Part I PERSPECTIVES ON INTERNATIONAL POLITICAL ECONOMY

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Part I  PERSPECTIVES ON INTERNATIONAL POLITICAL ECONOMY Powered By Docstoc
					                                        CHAPTER 1
                        WHAT IS INTERNATIONAL POLITICAL ECONOMY?


Overview:

         What is international political economy? Chapter 1 answers this question in three ways: by
example, by comparison, and by contrasting IPE with more familiar disciplines such as economics, political
science, and sociology; and directly, through discussion of the fundamental principles of IPE.

       In simple terms, we define IPE as the study of those international problems and issues that cannot
adequately be addressed by recourse to economic, political, or sociological analysis alone. IPE is the study
of international affairs that focuses on the elements of complex interdependence that define many of our
most pressing problems today.

          The need to study IPE arises because many important contemporary questions cannot adequately
be addressed from the standpoint of a social single discipline--economics, politics, or sociology-- or by the
analysis of actors and actions that take place on a particular level of analysis -- individual, state, or
international system. IPE breaks down the barriers that separate and isolate the traditional methods of
analysis, seeking a comprehensive understanding of issues and events.

      The main case study presented in this chapter examines the tension between the United States and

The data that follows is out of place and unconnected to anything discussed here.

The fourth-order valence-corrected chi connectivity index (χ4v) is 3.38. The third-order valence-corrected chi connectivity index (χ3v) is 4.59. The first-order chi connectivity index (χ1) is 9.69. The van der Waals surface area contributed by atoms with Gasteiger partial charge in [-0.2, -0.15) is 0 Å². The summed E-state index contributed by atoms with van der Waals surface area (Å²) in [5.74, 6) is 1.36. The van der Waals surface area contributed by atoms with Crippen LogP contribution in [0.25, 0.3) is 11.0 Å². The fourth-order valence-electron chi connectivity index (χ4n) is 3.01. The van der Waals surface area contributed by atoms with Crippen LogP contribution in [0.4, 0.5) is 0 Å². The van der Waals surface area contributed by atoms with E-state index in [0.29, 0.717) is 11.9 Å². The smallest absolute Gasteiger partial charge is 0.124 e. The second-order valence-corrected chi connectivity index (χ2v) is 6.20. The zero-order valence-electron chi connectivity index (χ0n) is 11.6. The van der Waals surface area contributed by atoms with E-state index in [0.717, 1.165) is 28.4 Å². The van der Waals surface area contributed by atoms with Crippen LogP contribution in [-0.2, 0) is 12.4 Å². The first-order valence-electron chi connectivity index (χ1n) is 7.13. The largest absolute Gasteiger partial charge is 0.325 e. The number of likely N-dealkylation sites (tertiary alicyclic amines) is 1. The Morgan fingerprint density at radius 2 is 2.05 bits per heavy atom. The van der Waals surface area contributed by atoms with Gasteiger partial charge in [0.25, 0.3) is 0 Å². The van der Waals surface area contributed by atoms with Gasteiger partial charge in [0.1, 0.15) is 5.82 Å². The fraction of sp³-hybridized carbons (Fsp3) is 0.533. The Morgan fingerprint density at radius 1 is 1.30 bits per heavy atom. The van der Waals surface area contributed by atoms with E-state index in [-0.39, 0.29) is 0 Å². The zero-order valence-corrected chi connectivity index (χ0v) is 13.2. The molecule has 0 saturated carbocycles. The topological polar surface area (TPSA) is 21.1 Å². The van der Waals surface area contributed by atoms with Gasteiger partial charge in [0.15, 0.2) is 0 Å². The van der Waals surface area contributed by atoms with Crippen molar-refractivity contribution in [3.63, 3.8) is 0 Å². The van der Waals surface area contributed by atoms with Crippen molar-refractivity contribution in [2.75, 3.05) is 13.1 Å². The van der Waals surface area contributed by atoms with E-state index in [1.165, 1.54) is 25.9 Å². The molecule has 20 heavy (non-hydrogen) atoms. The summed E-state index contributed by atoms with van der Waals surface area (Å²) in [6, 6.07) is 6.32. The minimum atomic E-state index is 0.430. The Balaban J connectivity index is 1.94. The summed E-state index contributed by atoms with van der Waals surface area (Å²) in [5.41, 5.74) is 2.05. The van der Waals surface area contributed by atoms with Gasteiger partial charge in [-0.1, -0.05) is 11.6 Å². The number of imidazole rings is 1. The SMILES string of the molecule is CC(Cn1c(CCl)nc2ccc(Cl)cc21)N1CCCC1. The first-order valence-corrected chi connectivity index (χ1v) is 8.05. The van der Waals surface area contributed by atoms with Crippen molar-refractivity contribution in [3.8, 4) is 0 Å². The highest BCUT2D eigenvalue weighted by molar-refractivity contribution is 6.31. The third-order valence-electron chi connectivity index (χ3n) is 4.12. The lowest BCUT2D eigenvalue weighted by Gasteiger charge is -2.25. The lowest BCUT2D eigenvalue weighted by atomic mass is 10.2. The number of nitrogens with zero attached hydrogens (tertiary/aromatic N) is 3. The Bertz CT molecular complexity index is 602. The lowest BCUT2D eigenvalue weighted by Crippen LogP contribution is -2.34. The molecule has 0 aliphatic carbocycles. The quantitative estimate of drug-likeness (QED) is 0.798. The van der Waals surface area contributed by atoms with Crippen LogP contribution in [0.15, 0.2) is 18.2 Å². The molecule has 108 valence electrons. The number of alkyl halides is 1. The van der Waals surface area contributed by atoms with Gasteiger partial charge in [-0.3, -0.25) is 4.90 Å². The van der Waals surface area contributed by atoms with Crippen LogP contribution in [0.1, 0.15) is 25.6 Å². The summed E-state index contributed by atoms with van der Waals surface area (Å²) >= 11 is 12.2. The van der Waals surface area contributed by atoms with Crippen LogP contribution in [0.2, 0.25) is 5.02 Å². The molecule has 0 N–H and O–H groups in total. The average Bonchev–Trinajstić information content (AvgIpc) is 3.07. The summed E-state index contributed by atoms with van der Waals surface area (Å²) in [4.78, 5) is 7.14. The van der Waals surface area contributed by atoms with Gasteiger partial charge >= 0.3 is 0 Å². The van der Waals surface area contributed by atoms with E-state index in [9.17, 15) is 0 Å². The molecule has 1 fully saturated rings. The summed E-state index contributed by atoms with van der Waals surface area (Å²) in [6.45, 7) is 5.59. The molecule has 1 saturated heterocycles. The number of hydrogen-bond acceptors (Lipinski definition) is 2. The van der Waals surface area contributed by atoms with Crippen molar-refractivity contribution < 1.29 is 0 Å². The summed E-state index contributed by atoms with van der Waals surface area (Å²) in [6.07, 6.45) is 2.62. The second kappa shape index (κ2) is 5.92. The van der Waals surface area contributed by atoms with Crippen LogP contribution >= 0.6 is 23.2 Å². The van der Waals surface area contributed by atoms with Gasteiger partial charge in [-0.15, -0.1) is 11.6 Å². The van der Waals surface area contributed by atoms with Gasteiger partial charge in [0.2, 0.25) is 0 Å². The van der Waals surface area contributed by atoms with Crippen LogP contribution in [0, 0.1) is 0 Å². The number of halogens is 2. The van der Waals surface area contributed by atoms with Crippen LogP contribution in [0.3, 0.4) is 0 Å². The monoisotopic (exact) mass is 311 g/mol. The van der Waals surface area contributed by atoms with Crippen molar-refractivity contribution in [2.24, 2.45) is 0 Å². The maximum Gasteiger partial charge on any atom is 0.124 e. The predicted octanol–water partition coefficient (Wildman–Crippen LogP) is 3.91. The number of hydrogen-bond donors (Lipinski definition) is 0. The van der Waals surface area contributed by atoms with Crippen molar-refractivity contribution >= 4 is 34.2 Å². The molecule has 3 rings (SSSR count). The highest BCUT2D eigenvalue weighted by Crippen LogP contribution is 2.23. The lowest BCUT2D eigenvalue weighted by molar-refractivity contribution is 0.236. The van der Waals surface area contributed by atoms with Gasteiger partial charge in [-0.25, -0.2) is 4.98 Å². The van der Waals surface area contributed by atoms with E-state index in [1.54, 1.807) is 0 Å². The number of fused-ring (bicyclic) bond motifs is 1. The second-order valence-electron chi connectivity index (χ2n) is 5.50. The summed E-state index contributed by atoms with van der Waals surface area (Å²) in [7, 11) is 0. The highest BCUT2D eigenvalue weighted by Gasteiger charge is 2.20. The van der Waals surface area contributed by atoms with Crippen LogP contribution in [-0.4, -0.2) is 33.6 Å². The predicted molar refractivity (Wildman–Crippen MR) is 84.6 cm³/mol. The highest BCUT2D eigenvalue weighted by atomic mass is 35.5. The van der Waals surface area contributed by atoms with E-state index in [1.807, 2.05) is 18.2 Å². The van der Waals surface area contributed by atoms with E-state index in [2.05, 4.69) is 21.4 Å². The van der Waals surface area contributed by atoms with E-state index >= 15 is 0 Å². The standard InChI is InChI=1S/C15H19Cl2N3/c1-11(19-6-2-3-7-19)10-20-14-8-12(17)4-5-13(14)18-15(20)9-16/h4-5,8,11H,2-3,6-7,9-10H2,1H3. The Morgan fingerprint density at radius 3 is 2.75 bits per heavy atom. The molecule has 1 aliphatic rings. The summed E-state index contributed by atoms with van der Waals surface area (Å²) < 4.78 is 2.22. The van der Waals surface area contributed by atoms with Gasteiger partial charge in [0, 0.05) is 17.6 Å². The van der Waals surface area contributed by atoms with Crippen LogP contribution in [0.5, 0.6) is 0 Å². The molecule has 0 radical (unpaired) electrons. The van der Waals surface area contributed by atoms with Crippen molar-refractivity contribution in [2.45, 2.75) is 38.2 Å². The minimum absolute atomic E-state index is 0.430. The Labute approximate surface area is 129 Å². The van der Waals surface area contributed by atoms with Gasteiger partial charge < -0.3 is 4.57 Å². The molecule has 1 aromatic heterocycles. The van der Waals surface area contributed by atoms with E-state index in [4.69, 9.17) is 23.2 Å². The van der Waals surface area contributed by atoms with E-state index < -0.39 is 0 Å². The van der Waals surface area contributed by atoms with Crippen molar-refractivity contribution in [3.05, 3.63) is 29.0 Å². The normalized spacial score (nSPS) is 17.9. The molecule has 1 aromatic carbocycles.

China regarding two sets of issues—international trade and human rights—that are brought together in the
international political economy. This case study illustrates the fundamental tension between and dynamic
interaction of two spheres of life, which we can variously call “society and individuals,” “politics and
economics,” or “states and markets,” the values that they represent, and the ways that values and interests
affect relations between nations and politics within them.


Learning Objectives:

   Why would someone want to study IPE?

   What is International Political Economy?

   How is IPE different from and related to such disciplines as economics, politics, sociology, and
    history?

   How does the U.S.-China MFN controversy illustrate the parallel existence and dynamic interaction of
    “state” and “market?”

   How do states and markets differ in terms of their values, methods, and goals?

   How would other academic disciplines and conceptual approaches explain the U.S.-China trade case
    study?

   What does the Multidimensional Information Arbitrage case study box illustrate about the nature of
    IPE?

   What are the fundamental elements of IPE?

   What is the dynamic nature of the interaction between states and markets?
   What are the three levels of analysis employed in IPE?

   What are the two types of power that actors use in the bargains that take place in IPE?

   What are the four essential “structures” of IPE, and what is their analytical purpose?

   What are the three essential perspectives of IPE and the values they represent? With which academic
    disciplines are they most closely associated?

   What is the relationship of "globalization" to IPE?


Chapter Outline:

1) Introduction
   a) International Political Economy is a study that synthesizes methods and theories about the human
        condition from economics, politics, and sociology to study international problems that
        increasingly defy understanding using the ideas of any single academic discipline.
   b) There are three reasons to study IPE: because it is interesting, important, and useful.

2) IPE in Theory and in Practice
   a) From a theoretical standpoint, IPE looks at how the political (states and power) interact with the
       economic (markets and wealth) in the international (and some would say, increasingly global)